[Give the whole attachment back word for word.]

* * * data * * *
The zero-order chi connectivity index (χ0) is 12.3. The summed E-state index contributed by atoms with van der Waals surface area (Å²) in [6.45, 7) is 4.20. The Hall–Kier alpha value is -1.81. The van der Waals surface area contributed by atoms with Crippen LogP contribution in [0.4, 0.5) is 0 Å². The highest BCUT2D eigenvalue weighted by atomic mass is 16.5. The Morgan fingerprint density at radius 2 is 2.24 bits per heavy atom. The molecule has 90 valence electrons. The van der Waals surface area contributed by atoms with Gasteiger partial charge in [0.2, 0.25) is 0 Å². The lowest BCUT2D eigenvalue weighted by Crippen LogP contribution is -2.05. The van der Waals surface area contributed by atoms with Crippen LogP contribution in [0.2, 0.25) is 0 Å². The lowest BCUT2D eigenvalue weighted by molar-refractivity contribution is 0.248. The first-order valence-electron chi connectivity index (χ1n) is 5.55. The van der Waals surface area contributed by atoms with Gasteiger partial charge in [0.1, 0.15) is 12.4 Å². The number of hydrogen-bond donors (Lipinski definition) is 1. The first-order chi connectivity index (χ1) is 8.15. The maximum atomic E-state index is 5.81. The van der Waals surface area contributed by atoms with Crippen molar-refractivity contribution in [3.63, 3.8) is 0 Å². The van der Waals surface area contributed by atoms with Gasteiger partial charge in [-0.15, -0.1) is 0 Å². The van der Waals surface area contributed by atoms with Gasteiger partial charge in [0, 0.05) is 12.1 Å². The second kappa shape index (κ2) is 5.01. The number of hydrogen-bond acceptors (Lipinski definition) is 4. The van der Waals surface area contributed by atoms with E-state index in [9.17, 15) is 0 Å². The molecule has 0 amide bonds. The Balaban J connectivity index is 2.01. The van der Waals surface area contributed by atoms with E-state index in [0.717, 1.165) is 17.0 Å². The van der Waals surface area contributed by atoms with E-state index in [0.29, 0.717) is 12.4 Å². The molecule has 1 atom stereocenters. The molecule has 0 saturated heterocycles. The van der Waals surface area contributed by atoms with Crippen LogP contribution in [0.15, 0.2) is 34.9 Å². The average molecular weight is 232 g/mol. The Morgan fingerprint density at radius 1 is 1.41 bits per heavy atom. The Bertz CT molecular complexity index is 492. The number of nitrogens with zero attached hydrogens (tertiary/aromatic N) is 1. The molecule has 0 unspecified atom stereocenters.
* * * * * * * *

The zero-order chi connectivity index (χ0) is 12.3. The summed E-state index contributed by atoms with van der Waals surface area (Å²) in [6.45, 7) is 4.20. The Hall–Kier alpha value is -1.81. The van der Waals surface area contributed by atoms with Crippen LogP contribution in [0.4, 0.5) is 0 Å². The highest BCUT2D eigenvalue weighted by atomic mass is 16.5. The Morgan fingerprint density at radius 2 is 2.24 bits per heavy atom. The molecule has 90 valence electrons. The van der Waals surface area contributed by atoms with Gasteiger partial charge in [0.2, 0.25) is 0 Å². The lowest BCUT2D eigenvalue weighted by Crippen LogP contribution is -2.05. The van der Waals surface area contributed by atoms with Crippen LogP contribution in [0.2, 0.25) is 0 Å². The lowest BCUT2D eigenvalue weighted by molar-refractivity contribution is 0.248. The first-order valence-electron chi connectivity index (χ1n) is 5.55. The van der Waals surface area contributed by atoms with Gasteiger partial charge in [0.1, 0.15) is 12.4 Å². The number of hydrogen-bond donors (Lipinski definition) is 1. The first-order chi connectivity index (χ1) is 8.15. The maximum atomic E-state index is 5.81. The van der Waals surface area contributed by atoms with Crippen molar-refractivity contribution in [3.63, 3.8) is 0 Å². The van der Waals surface area contributed by atoms with Gasteiger partial charge in [-0.15, -0.1) is 0 Å². The van der Waals surface area contributed by atoms with Gasteiger partial charge in [0, 0.05) is 12.1 Å². The second kappa shape index (κ2) is 5.01. The number of hydrogen-bond acceptors (Lipinski definition) is 4. The van der Waals surface area contributed by atoms with E-state index in [9.17, 15) is 0 Å². The molecule has 0 amide bonds. The Balaban J connectivity index is 2.01. The van der Waals surface area contributed by atoms with E-state index in [0.717, 1.165) is 17.0 Å². The van der Waals surface area contributed by atoms with E-state index in [0.29, 0.717) is 12.4 Å². The molecule has 1 atom stereocenters. The molecule has 0 saturated heterocycles. The van der Waals surface area contributed by atoms with Crippen LogP contribution in [0.15, 0.2) is 34.9 Å². The average molecular weight is 232 g/mol. The Morgan fingerprint density at radius 1 is 1.41 bits per heavy atom. The Bertz CT molecular complexity index is 492. The number of nitrogens with zero attached hydrogens (tertiary/aromatic N) is 1. The molecule has 0 unspecified atom stereocenters.